“Hundreds of millions of people go through life facing blindness and visual impairment simply because they can’t get the eye care they need. We have an opportunity to change that,” said Bob Ranck, President & CEO of Orbis International. “Training entire eye care teams – everyone from health workers in rural clinics to eye surgeons in urban centers – is the best, most sustainable way to ensure no one needlessly lives a life without sight.”
Experts predicted that global blindness and visual impairment will triple by 2050, but the number of people needing eye care is outpacing the number of trained ophthalmologists. This makes it an especially critical moment to reimagine how we train eye care teams and prepare them to provide quality care in their communities.
“We live in a remarkable time of innovation, but too often, technologies never reach the people who could most benefit from them,” said John A. Sobrato.
“I’m proud to invest in Orbis because it’s an organization that understands the power of making cutting-edge technology accessible to communities for whom it normally remains out of reach. Orbis’s vision for the future will shape the future of vision as we know it.”
Orbis, in collaboration with , is developing a training platform for ophthalmology students to practice procedures without a professor present, on what feels like actual human tissue. It is the world’s first-ever technology of its kind to use low-cost, off-the-shelf hardware, available at a fraction of the cost of existing surgical simulators. The platform will benefit doctors in places where previous simulators were too big or expensive to be deployed, enhancing the quality of ophthalmology practice globally.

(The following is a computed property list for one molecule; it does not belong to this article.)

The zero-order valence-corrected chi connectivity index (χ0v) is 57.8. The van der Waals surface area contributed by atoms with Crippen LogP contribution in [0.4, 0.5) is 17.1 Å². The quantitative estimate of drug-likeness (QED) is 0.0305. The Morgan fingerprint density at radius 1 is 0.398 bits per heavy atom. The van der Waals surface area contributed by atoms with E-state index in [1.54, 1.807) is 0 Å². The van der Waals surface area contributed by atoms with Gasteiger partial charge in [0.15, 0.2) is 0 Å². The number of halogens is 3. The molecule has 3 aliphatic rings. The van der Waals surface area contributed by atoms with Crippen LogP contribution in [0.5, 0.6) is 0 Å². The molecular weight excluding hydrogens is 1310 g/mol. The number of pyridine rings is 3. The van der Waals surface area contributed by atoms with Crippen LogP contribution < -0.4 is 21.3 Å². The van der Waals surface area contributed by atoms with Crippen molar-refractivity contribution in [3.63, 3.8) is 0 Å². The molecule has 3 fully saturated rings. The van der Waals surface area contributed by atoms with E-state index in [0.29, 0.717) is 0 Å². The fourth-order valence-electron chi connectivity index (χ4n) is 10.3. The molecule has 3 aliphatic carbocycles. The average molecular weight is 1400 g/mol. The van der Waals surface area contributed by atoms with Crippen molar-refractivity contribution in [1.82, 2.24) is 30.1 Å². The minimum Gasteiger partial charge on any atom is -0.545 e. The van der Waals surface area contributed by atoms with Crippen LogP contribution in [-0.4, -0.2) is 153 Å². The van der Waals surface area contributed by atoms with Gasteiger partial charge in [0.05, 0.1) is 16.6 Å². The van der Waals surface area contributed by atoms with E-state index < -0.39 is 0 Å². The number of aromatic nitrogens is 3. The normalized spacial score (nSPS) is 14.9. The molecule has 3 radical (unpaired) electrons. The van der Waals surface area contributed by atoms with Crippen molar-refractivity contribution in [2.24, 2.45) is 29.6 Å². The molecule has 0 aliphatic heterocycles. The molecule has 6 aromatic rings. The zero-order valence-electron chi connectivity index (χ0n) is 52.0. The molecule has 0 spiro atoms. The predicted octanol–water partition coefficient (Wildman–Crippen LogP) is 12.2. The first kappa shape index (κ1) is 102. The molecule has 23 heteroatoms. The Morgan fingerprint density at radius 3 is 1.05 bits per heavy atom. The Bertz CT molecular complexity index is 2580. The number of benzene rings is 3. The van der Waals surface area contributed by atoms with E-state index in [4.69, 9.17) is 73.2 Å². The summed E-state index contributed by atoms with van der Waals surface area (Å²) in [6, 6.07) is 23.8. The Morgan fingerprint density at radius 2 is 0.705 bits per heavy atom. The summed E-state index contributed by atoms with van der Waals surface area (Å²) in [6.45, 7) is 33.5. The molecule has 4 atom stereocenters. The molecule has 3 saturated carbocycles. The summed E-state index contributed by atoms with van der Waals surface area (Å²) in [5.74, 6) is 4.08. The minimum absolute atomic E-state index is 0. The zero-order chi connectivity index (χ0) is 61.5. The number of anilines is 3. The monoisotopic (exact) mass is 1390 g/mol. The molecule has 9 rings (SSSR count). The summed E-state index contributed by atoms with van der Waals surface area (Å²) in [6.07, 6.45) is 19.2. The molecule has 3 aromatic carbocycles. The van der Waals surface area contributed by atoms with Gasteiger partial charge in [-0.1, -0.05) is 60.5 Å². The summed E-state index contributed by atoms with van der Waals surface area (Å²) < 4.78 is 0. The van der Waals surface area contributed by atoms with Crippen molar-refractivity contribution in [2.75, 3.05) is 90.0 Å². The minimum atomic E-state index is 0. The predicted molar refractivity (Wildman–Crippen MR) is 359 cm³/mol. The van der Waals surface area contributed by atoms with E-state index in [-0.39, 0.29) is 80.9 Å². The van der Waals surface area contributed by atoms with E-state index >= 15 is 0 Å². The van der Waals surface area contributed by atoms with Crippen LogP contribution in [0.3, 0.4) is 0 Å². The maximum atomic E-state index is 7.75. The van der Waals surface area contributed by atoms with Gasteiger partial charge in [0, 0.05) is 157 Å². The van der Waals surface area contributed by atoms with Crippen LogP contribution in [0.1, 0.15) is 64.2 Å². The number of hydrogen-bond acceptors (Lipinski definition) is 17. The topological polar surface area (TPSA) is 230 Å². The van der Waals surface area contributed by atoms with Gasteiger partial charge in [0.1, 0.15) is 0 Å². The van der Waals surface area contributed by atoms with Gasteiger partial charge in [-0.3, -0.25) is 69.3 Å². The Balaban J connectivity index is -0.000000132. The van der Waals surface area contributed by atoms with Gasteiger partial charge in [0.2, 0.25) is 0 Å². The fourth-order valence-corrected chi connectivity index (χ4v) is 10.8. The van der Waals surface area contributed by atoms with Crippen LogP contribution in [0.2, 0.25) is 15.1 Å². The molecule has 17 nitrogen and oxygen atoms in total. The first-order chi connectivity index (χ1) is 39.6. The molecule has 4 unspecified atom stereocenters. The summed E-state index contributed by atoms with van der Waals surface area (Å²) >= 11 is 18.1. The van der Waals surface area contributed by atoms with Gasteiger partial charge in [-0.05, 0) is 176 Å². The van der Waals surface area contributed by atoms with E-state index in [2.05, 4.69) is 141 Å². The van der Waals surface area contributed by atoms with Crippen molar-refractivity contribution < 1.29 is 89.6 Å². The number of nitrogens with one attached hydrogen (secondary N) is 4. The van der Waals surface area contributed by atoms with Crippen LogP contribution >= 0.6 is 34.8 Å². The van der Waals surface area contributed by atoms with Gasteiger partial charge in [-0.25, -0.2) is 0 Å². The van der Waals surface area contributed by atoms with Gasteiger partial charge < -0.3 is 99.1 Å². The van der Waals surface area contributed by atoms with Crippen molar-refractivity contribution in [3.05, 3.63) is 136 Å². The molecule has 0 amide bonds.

The first procedure available will be the surgical technique that is most commonly used in developing countries for treating cataracts, the world’s leading cause of blindness. Future developments will enable students to use the same hardware to complete VR training that improves their treatment of glaucoma, strabismus and other eye conditions.
Drs. David and Victoria Chang and the ASCRS Foundation have donated funding toward the development of VR surgical training tools. Gil Kliman, Managing Director of InterWest Partners and an Orbis Board Member, has also donated toward general support of the Fund.
Orbis is well-known for its responsible use of donor funds, with more than 92¢ of every dollar going directly toward the organization’s work to prevent avoidable blindness. Orbis has also been named one of Consumer Reports’ Best Charities and been given a four-star rating from Charity Navigator. Orbis’s fiscal responsibility has helped it make Forbes’s annual list of the largest U.S. charities, as measured by gifts received.
About Orbis International – Orbis works in collaboration with local partners, including hospitals, universities, government agencies and ministries of health, and provides hands-on ophthalmology training, strengthens healthcare infrastructure and advocates for the prioritization of eye health on public health agendas. Orbis operates the world’s only Flying Eye Hospital, a fully accredited ophthalmic teaching hospital on board an MD-10 aircraft, and an award-winning telemedicine platform, Cybersight.